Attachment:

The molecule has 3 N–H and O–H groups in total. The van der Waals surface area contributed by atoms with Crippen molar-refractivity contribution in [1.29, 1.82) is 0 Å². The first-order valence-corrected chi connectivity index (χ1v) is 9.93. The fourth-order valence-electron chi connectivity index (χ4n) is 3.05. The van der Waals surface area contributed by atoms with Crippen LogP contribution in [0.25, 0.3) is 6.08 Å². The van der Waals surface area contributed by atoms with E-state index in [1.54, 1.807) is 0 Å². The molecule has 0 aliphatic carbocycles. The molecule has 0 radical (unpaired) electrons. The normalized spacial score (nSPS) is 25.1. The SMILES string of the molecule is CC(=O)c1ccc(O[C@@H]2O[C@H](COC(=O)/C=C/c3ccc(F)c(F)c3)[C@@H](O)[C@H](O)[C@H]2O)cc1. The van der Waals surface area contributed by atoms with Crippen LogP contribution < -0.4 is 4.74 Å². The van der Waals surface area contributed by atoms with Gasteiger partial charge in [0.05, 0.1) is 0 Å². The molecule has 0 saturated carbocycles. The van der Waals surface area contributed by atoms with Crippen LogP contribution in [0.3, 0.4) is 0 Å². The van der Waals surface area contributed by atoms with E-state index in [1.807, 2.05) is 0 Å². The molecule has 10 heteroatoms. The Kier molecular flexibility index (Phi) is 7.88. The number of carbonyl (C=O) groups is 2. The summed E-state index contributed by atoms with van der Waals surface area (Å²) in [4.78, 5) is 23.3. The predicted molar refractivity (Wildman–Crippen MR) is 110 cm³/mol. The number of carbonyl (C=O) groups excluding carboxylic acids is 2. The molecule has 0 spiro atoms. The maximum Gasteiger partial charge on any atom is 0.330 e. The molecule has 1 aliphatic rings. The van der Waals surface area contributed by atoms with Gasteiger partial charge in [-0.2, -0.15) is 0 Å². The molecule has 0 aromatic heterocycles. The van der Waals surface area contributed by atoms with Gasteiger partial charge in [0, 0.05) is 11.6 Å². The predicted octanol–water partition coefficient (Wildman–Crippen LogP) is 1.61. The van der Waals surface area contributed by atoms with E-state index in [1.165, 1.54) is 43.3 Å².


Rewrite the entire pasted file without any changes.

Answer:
The molecule has 3 N–H and O–H groups in total. The van der Waals surface area contributed by atoms with Crippen molar-refractivity contribution in [1.29, 1.82) is 0 Å². The first-order valence-corrected chi connectivity index (χ1v) is 9.93. The fourth-order valence-electron chi connectivity index (χ4n) is 3.05. The van der Waals surface area contributed by atoms with Crippen LogP contribution in [0.25, 0.3) is 6.08 Å². The van der Waals surface area contributed by atoms with E-state index in [1.54, 1.807) is 0 Å². The molecule has 0 aliphatic carbocycles. The molecule has 0 radical (unpaired) electrons. The normalized spacial score (nSPS) is 25.1. The SMILES string of the molecule is CC(=O)c1ccc(O[C@@H]2O[C@H](COC(=O)/C=C/c3ccc(F)c(F)c3)[C@@H](O)[C@H](O)[C@H]2O)cc1. The van der Waals surface area contributed by atoms with Crippen LogP contribution < -0.4 is 4.74 Å². The van der Waals surface area contributed by atoms with Gasteiger partial charge in [0.05, 0.1) is 0 Å². The molecule has 0 saturated carbocycles. The van der Waals surface area contributed by atoms with Crippen LogP contribution in [0.3, 0.4) is 0 Å². The van der Waals surface area contributed by atoms with E-state index in [1.807, 2.05) is 0 Å². The molecule has 10 heteroatoms. The Kier molecular flexibility index (Phi) is 7.88. The number of carbonyl (C=O) groups is 2. The summed E-state index contributed by atoms with van der Waals surface area (Å²) in [4.78, 5) is 23.3. The predicted molar refractivity (Wildman–Crippen MR) is 110 cm³/mol. The number of carbonyl (C=O) groups excluding carboxylic acids is 2. The molecule has 0 spiro atoms. The maximum Gasteiger partial charge on any atom is 0.330 e. The molecule has 1 aliphatic rings. The van der Waals surface area contributed by atoms with Gasteiger partial charge in [-0.2, -0.15) is 0 Å². The molecule has 0 aromatic heterocycles. The van der Waals surface area contributed by atoms with Gasteiger partial charge in [0, 0.05) is 11.6 Å². The predicted octanol–water partition coefficient (Wildman–Crippen LogP) is 1.61. The van der Waals surface area contributed by atoms with E-state index in [1.165, 1.54) is 43.3 Å².